VIDEO: Dentist swaps tooth fairy for deep freezer

Leaving it under the pillow is a popular option, but a Berwick dentist is now offering to remove a baby tooth and have its stem cells frozen for 30 years.

The catch? You will need to fork nearly £1,400 a tooth and there is no guarantee that it will be of any use.

Sarah Swales from Brucegate Dental Practice with her son William, who has had a baby tooth  and its stem cells frozen for 30 years.

Sarah Swales from Brucegate Dental Practice with her son William, who has had a baby tooth and its stem cells frozen for 30 years.

With medical science continuing to advance, however, scientists are confident that they will be able to use the stem cells to develop new treatment options for various conditions in the future.

Up to now, the baby teeth 
being used by the firm carrying out the research, Precious Cells 
International, have mainly come from the London area.

North Northumberland and the Borders now has a chance to be included.

Brucegate Dental Practice in Berwick has been selected to be part of the pioneering work, providing the service for the north east of England and the Scottish 
Borders.

Dr Sarah Swales, who has owned the practice for three years, said: “Finding stem cells in teeth is quite new technology. In the next few years I’m sure this process, which currently costs £1,385 for 30 years storage, is going to become as common place as putting a pound coin under the pillow.”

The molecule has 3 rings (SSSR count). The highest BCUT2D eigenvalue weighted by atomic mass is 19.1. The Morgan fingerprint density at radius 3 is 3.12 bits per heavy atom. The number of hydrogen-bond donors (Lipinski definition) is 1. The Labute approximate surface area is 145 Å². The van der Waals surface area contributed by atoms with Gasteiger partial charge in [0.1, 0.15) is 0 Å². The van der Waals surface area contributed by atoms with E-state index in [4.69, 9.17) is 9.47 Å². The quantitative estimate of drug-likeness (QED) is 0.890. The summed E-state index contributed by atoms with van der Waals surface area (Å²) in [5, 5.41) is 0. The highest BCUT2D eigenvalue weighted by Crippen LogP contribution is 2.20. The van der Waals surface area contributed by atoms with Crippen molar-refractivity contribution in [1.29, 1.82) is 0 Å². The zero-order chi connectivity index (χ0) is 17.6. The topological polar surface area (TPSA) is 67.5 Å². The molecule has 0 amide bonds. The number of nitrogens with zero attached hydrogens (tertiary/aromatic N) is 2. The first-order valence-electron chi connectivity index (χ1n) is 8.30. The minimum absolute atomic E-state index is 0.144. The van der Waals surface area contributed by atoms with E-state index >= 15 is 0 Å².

The process begins with the dentist in Berwick removing a baby tooth and putting it into an isotonic solution, similar to that used for storing transplant organs.

The tooth is then transported to a laboratory near London, where the stem cells are extracted, frozen in liquid nitrogen and stored.

Stem cells are being studied in thousands of clinical trials designed to examine treatments for diverse health issues, from growing new teeth to treating diabetes, heart disease and cancer.

Tests have yet to be carried out on humans , but scientists believe the stem cells from a baby tooth have great potential.

Dr Swales has taken an interest in the ongoing research ever since her six-year-old son William was diagnosed with a heart defect.

She added: “ I have a personal interest in this treatment as my son has a congenital heart defect which was treated surgically at the Freeman Hospital in Newcastle.

“It made me aware of the serious things that can happen to you. I will be making sure that his tooth stem cells are stored in case he has future health problems where they can be used. You only get this chance once.”

Alastair Sloan, professor of bone biology & tissue engineering at Cardiff University, added: “We still don’t know fully what stem cells from teeth can do. We are closer, but the more research we do, the more questions we get.

“We are still learning about the biology and potential, but the cells unquestionably have huge potential

“We still need to learn how to grow them. The number of cells from one milk tooth is in the thousands. Many treatments may require millions, and we’d be able to use these cells only on the person who donated them.

“The cells have the potential to be used to regenerate damaged or diseased tissue, but it is not common practice right now. Advances in stem cell science hope to make it so.”